A new “bioreactor” could store electricity as liquid fuel with the help of a genetically engineered microbe and copious carbon dioxide. The idea—dubbed “electrofuels” by a federal agency funding the research—could offer electricity storage that would have the energy density of fuels such as gasoline. If it works, the hybrid bioelectric system would also offer a more efficient way of turning sunlight to fuel than growing plants and converting them into biofuel.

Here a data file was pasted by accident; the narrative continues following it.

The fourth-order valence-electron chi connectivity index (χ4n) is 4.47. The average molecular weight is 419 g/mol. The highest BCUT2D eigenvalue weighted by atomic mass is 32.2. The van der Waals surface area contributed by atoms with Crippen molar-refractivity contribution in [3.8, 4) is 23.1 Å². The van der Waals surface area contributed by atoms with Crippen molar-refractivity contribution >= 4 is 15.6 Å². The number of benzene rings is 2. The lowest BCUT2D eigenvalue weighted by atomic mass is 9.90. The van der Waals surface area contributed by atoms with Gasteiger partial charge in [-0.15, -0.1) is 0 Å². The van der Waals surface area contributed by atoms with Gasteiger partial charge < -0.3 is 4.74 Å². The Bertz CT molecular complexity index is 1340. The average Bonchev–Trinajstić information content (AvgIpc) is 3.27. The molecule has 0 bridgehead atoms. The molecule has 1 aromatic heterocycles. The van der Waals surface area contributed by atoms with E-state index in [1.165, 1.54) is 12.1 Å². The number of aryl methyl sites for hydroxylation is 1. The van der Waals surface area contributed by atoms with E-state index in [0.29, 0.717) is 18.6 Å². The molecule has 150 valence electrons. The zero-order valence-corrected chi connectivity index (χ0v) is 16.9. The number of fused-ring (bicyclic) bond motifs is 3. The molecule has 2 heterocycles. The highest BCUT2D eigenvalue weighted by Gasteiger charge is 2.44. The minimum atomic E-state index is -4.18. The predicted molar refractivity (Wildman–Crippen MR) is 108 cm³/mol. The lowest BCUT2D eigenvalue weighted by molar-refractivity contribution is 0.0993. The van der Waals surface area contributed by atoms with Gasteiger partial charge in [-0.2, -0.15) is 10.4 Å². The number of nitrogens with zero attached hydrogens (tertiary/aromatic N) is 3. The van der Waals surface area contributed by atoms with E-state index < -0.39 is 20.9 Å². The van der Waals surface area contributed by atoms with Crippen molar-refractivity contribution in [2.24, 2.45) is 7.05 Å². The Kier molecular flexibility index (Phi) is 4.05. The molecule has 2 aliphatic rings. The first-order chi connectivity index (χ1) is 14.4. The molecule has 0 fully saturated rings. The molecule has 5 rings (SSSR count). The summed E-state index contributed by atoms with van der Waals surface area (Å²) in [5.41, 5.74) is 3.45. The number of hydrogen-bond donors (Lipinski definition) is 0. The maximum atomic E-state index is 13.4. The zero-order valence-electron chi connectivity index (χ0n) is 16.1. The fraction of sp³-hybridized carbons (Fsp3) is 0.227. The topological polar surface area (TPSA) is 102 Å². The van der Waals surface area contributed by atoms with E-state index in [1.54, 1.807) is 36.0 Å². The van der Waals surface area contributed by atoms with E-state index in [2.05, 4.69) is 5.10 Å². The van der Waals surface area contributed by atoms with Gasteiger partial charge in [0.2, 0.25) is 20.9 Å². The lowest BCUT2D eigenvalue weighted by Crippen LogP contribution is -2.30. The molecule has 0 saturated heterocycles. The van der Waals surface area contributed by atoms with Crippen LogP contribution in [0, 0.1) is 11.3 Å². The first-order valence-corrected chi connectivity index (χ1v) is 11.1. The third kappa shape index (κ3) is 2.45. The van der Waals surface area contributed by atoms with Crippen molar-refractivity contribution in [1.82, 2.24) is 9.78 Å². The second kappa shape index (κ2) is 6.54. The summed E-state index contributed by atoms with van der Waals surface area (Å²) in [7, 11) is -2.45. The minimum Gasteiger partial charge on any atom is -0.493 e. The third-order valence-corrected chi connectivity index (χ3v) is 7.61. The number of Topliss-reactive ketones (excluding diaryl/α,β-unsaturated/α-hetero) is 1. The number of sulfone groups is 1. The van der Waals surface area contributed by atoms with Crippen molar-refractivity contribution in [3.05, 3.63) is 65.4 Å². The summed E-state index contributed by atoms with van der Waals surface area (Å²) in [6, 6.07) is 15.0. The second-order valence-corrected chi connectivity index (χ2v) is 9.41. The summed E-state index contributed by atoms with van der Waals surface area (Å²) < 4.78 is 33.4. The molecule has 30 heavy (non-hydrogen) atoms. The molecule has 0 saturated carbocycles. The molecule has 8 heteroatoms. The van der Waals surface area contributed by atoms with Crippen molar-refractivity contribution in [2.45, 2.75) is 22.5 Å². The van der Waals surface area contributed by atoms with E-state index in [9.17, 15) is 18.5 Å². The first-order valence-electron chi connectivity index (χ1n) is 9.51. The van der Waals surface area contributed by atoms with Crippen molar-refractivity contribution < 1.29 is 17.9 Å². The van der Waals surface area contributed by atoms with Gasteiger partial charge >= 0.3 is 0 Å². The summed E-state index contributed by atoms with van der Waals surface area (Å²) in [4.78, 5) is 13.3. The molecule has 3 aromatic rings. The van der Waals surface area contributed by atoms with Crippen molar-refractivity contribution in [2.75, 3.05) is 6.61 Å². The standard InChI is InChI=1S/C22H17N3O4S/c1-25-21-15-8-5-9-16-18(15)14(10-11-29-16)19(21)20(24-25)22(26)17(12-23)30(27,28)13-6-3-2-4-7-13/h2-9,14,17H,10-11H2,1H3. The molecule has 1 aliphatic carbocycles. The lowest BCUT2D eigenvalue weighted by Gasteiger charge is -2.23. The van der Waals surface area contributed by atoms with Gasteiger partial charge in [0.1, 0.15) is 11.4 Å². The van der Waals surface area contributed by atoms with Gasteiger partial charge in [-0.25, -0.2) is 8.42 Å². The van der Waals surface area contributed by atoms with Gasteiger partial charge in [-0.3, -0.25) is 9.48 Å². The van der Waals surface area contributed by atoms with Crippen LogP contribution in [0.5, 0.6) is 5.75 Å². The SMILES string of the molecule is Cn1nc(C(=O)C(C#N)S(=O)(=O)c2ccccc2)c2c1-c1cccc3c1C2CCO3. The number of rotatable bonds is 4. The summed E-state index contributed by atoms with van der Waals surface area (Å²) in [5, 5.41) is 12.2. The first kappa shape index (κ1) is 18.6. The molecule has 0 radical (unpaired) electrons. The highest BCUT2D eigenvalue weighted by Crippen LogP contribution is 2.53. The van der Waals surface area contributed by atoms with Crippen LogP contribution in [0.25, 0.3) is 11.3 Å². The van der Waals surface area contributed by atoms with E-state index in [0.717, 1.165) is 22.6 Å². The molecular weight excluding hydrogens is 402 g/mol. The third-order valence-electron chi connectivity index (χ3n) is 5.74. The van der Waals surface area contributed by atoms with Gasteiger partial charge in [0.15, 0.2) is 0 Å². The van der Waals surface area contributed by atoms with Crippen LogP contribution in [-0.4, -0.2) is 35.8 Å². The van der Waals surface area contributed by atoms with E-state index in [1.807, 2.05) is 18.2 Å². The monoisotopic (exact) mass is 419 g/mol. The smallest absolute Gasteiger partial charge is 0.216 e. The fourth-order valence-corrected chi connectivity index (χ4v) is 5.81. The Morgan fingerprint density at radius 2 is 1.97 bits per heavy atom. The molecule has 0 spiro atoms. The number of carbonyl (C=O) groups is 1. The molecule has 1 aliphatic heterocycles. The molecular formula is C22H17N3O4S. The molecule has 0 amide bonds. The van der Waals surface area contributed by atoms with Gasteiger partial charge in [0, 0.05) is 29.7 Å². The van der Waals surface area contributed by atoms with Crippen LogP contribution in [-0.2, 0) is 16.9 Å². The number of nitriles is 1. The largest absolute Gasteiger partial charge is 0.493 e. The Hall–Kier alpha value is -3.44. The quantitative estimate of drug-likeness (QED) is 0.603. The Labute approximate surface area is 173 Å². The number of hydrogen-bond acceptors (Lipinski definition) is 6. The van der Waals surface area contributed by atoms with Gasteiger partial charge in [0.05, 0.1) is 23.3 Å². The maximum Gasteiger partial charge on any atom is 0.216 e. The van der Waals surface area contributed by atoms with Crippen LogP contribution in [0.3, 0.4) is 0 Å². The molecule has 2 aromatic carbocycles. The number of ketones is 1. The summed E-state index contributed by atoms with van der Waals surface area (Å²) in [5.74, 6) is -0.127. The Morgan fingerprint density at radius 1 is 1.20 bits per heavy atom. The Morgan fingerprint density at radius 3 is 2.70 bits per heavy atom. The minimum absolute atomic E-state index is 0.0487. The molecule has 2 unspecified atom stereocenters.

“The method provides a way to store electrical energy in a form that can be readily used as a transportation fuel,” chemical engineer James Liao of the University of California, Los Angeles, explains. Liao and his colleagues report on their “integrated electro-microbial bioreactor” in Science on March 30.
Tags: “Electrofuels”, integrated electro-microbial bioreactor, Ralstonia eutropha
Source: Scientific American, 2012-03-30.